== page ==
Joe, the 61-year-old owner of Success Company (a C corporation), recently asked me to evaluate two plans designed to transfer his business to his family. Mary, Joe’s wife, is 53 years old, and they have a 31-year old son, Sam. Success Company is worth about $4 million and has enjoyed about 10 percent profit growth for each of the last 5 years. This growth is expected to continue well into the future. Joe's total net worth is about $9.5 million including a residence, various investments, and $900,000 in a profit sharing plan.
The core of both plans was a $4 million insurance policy on Joe’s life. In the first plan, the life insurance policy would be owned by Sam. Joe would gift Sam the annual premiums. At Joe’s death, Sam would buy Success Co.'s 499 shares from Joe’s estate for $4 million. In the second plan, Success Co. would own the $4 million in life insurance as keyman insurance and would redeem the 499 shares from Joe’s estate.
For either plan, the final results would be the same. Sam would own 100 percent of Success Co. and the estate would have $4 million in cash from the life insurance proceeds instead of $4 million in stock.
Why was this desirable? Because the estate would get a raised basis equal to the fair market value of the 499 shares on the date of Joe’s death. Additionally, no estate tax is due because the $4 million of insurance proceeds will wind up in Mary’s trust and receive the benefits of the 100 percent tax-free marital deductions.
Joe liked what he heard. However, he still had one question: Can we improve the final results of the plan? Either plan is certainly better than no plan at all. As a matter of fact, the plans I just outlined (or some variation of these plans) are the most popular ways of transferring a business to the next generation. However, I always turn down such plans for two reasons. First, the value of the stock will probably continue to grow, and any excess of the original $4 million will enrich the IRS by 55 cents for each dollar of excess (or $550,000 per $1 million). Secondly, when Mary passes on, the IRS is guaranteed 55 percent (using 2011 estate tax rates) of the $4 million in life insurance. The family will receive $1.8 million, while the IRS will take $2.2 million.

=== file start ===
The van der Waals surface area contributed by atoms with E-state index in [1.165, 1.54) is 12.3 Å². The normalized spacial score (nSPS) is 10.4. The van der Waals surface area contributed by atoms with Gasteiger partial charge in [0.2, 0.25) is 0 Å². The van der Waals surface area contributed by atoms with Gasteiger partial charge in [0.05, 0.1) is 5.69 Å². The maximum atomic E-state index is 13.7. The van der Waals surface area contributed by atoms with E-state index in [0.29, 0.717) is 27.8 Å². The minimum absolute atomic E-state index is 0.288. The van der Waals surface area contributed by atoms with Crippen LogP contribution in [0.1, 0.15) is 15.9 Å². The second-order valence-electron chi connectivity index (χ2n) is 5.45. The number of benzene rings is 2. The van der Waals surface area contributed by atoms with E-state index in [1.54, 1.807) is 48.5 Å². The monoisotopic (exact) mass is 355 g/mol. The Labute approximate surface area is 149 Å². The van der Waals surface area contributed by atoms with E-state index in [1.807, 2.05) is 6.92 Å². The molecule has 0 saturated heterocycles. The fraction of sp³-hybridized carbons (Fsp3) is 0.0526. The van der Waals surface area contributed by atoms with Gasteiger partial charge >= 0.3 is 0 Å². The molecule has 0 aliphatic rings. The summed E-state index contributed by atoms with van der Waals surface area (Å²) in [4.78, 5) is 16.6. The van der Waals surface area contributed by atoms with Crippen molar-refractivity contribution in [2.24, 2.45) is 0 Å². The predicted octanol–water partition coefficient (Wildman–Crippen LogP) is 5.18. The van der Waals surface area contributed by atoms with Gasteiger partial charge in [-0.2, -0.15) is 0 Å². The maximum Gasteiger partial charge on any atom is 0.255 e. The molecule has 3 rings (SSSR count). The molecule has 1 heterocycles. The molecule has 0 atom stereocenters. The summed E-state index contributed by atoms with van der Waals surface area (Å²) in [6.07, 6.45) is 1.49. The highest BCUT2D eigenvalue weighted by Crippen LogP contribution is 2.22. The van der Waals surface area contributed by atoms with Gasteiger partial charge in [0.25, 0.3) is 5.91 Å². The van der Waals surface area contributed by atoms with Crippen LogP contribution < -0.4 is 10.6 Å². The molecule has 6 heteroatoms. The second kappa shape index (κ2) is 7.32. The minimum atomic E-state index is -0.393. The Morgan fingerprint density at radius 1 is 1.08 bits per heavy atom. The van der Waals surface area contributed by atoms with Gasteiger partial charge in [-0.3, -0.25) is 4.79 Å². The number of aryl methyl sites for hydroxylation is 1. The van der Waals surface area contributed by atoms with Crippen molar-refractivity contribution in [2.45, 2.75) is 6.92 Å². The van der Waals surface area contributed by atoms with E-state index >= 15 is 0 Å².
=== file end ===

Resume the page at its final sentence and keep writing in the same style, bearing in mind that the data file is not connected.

Here is the three-step plan we put in place for Joe, one you may want to consider as well:
Step 1. Success Co. elected S corporation status. We recapitalized the company so Joe would end up with 99.5 percent of the voting stock (100 shares). This allows Joe to keep control of Success Co. for as long as he lives. Joe then transferred the nonvoting stock (19,900 shares) to an intentionally defective trust (IDT). The IDT gets about 99 percent of the value of Success Co. out of Joe’s estate.
Step 2. We made appropriate amendments to the profit-sharing plan by creating a subtrust and acquiring $4 million of second-to-die life insurance on Joe and Mary. We also created an irrevocable life insurance trust (ILIT) to acquire $2 million of life insurance on Joe’s life. Because of the subtrust and ILIT, the $6 million in insurance proceeds will not be subject to income tax or estate tax. Every penny will go to Joe and Mary’s family tax free.
Step 3. We created a family limited partnership (FLIP) to hold Joe's investments and started an annual gift-giving program to give limited partnership interests in the FLIP to Joe and Mary’s other two children (who are not in the business).
The three-step plan we substituted for the original proposed plans will increase the amount of wealth that Joe and Mary will leave to their family by an estimated $5.5 million. Best of all, the plan has zero impact on Joe and Mary’s lifestyle, and they have absolute control of all their assets for as long as they live.